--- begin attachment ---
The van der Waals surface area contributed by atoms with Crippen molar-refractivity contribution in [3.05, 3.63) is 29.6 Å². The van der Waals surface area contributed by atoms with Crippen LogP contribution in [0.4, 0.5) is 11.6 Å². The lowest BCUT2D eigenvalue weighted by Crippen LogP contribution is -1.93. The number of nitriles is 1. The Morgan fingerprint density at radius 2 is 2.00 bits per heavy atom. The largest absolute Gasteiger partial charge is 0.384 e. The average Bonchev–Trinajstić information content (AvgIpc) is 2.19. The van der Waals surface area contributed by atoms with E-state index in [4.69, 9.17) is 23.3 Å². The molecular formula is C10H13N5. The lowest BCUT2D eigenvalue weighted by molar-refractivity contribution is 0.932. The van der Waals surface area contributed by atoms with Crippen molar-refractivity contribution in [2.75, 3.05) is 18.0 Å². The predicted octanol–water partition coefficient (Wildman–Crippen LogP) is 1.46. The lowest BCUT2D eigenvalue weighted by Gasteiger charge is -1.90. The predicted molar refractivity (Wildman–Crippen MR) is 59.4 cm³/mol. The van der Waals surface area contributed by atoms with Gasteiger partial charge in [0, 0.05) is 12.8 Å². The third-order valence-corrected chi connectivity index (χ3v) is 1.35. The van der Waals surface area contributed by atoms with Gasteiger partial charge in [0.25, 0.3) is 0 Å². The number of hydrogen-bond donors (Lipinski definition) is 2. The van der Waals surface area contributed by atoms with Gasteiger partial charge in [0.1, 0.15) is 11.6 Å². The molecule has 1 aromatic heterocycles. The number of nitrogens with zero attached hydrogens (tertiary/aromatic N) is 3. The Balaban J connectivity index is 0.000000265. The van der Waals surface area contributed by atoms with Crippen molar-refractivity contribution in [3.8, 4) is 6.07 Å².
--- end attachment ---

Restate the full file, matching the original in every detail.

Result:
The van der Waals surface area contributed by atoms with Crippen molar-refractivity contribution in [3.05, 3.63) is 29.6 Å². The van der Waals surface area contributed by atoms with Crippen LogP contribution in [0.4, 0.5) is 11.6 Å². The lowest BCUT2D eigenvalue weighted by Crippen LogP contribution is -1.93. The number of nitriles is 1. The Morgan fingerprint density at radius 2 is 2.00 bits per heavy atom. The largest absolute Gasteiger partial charge is 0.384 e. The average Bonchev–Trinajstić information content (AvgIpc) is 2.19. The van der Waals surface area contributed by atoms with E-state index in [4.69, 9.17) is 23.3 Å². The molecular formula is C10H13N5. The lowest BCUT2D eigenvalue weighted by molar-refractivity contribution is 0.932. The van der Waals surface area contributed by atoms with Crippen molar-refractivity contribution in [2.75, 3.05) is 18.0 Å². The predicted octanol–water partition coefficient (Wildman–Crippen LogP) is 1.46. The lowest BCUT2D eigenvalue weighted by Gasteiger charge is -1.90. The predicted molar refractivity (Wildman–Crippen MR) is 59.4 cm³/mol. The van der Waals surface area contributed by atoms with Gasteiger partial charge in [0, 0.05) is 12.8 Å². The third-order valence-corrected chi connectivity index (χ3v) is 1.35. The van der Waals surface area contributed by atoms with Gasteiger partial charge in [0.25, 0.3) is 0 Å². The number of hydrogen-bond donors (Lipinski definition) is 2. The van der Waals surface area contributed by atoms with Gasteiger partial charge in [0.1, 0.15) is 11.6 Å². The molecule has 1 aromatic heterocycles. The number of nitrogens with zero attached hydrogens (tertiary/aromatic N) is 3. The Balaban J connectivity index is 0.000000265. The van der Waals surface area contributed by atoms with Crippen molar-refractivity contribution in [3.8, 4) is 6.07 Å².